After a year of running General Motors' troubled North American business, Chairman and CEO G. Richard Wagoner Jr. is passing the baton to focus full-time on his role as chairman and CEO. The recipient is Troy Clarke, the 51-year-old head of the auto giant's successful Asia-Pacific business.
Wagoner isn't declaring victory in his attempt to turn around GM's all-important home market. But the move is a clear sign that he has put enough restructuring moves in motion that he no longer has to be the point man at home. "Over the past year, we have reached several significant milestones in our GMNA turnaround plan," Wagoner said in an internal memo that later appeared as part of a May 30 press release. "This is the right time to turn the region's day-to-day operations over to Troy."
While General Motors (GM
) has made some big strides, including getting its union to agree to health-care concessions and job cuts, and even turning a small $445 million profit in the first quarter, a lot of work remains. Clarke will play a big role in determining if GM can do what it has failed to do for many decades: stop market-share slide.
TAKING CONTROL. That was a major factor in pushing GM into its woeful condition last year. Wagoner took control of GM-North America from former division President Gary Cowger in April, 2005, after a dismal first quarter that became the prelude to a $10.6 billion loss by the end of 2005.
At the time, Wagoner said it made sense for him to take over GM-North America and spearhead the turnaround. Sources inside GM say the board has recently pressured him to find a permanent leader for the business, and cut back his responsibilities.
Clarke is the right man for GM right now. The auto maker is still in restructuring mode as it continues to buy out up to 30,000 workers and close factories. Next year, GM will have to sit down with the United Auto Workers union to hammer out a new labor pact.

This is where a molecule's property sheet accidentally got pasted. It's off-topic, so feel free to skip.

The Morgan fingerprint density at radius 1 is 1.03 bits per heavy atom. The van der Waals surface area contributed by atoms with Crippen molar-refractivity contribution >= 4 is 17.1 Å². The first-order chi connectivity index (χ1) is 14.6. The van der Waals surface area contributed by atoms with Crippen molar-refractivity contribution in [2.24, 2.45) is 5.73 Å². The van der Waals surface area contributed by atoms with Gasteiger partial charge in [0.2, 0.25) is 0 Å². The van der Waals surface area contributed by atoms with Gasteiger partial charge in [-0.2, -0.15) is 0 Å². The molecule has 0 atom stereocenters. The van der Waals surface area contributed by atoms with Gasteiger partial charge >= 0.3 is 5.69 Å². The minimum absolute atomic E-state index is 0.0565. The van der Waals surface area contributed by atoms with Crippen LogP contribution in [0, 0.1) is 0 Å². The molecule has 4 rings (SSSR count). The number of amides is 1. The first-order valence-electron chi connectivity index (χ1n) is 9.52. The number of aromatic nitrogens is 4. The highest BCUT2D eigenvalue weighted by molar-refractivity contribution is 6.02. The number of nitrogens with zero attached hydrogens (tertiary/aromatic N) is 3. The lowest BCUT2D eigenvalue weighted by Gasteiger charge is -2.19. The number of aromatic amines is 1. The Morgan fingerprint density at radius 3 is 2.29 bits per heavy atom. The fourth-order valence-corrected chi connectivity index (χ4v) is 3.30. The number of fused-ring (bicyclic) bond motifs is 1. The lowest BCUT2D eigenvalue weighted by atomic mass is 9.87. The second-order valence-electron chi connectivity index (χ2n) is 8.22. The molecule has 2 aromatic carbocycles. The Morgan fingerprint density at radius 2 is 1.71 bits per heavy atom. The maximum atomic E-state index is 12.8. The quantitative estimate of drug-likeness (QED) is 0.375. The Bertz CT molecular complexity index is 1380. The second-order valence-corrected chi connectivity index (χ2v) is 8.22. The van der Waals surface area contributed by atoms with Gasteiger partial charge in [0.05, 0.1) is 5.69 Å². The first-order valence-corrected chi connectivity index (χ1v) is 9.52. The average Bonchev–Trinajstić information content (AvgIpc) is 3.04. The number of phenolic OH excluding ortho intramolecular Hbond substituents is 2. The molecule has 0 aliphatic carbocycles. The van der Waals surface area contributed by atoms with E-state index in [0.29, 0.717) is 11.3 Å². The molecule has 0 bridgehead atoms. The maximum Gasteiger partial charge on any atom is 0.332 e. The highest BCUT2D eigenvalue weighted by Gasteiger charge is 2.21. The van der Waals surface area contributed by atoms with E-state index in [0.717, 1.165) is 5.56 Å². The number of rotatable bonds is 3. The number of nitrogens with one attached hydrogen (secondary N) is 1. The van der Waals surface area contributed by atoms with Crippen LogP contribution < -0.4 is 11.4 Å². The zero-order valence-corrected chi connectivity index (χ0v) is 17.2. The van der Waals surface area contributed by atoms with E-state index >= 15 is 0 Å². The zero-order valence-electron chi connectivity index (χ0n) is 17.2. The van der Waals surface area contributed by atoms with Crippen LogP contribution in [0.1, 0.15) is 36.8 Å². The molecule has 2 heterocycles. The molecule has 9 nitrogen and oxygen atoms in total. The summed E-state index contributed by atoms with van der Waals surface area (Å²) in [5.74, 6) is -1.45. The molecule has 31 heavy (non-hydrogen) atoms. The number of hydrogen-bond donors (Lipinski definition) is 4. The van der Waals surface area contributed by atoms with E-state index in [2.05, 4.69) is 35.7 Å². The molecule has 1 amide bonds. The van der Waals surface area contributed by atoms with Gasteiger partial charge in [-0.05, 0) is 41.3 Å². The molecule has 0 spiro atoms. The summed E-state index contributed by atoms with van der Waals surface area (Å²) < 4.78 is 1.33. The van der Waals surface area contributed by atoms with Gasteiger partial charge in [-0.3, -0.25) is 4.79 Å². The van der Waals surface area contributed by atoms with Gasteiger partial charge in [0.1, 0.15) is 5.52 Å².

LABOR EXPERIENCE. Analysts say next year's contract talks should be tense. GM will need deeper health-care concessions, and possibly the elimination of a long-standing benefit that gives workers most of their pay even when they're laid off. And if market share doesn't stop falling, GM may need to make deeper cost cuts in the future.
In terms of finding a chief who can negotiate with the union, Clarke is a good choice. Before going to run GM's Asian business, he was group vice-president of manufacturing and labor relations. He negotiated GM's 2003 labor deal with the UAW. So his experience will come in handy. "Labor relations is one of Clarke's big things," says UBS analyst Robert Hinchliffe. "That might be the more important aspect of his job."
What's less clear is if Clarke has the expertise to help develop product and marketing plans to stop GM's market-share slide. So far this year, GM's share of the U.S. market is down almost two points, to 23.3%.
ALL HANDS ON DECK. One GM insider says that when Clarke ran GM Mexico in 1998, he was known for his smarts on the plant floor, but adds that he has less experience in sales and marketing. GM has done well in Asia in the past couple of years, especially in China. But a lot of the spade work was done by current Vice-Chairman and Chief Financial Officer Frederick "Fritz" Henderson, and Phil Murtaugh, GM's former head of China operations.
But Clarke won't be expected to do it all on his own. Under GM's new global structure, executives who head the carmaker's regional business units have less responsibility when it comes to things like product planning and engineering. Those disciplines are increasingly managed by group vice-presidents with global oversight.
The result: Wagoner has all hands on deck to fix North America, with sales and marketing vice-president Mark LaNeve pushing its marketing plans -- which include a pullback from the heavy rebate game that GM played in recent years. And Vice-Chairman Robert Lutz runs the product-development works.
Henderson has been the go-to guy for talks with Delphi, GM's bankrupt former parts unit. GM will probably stump up cash to help Delphi pay for a deal to get rid of some high-wage parts workers and emerge from Chapter 11. The tough part for Clarke is that he walks into a big job after just two years running GM-Asia Pacific. The good news is that Wagoner believes in running as a team. And he has veterans in key positions.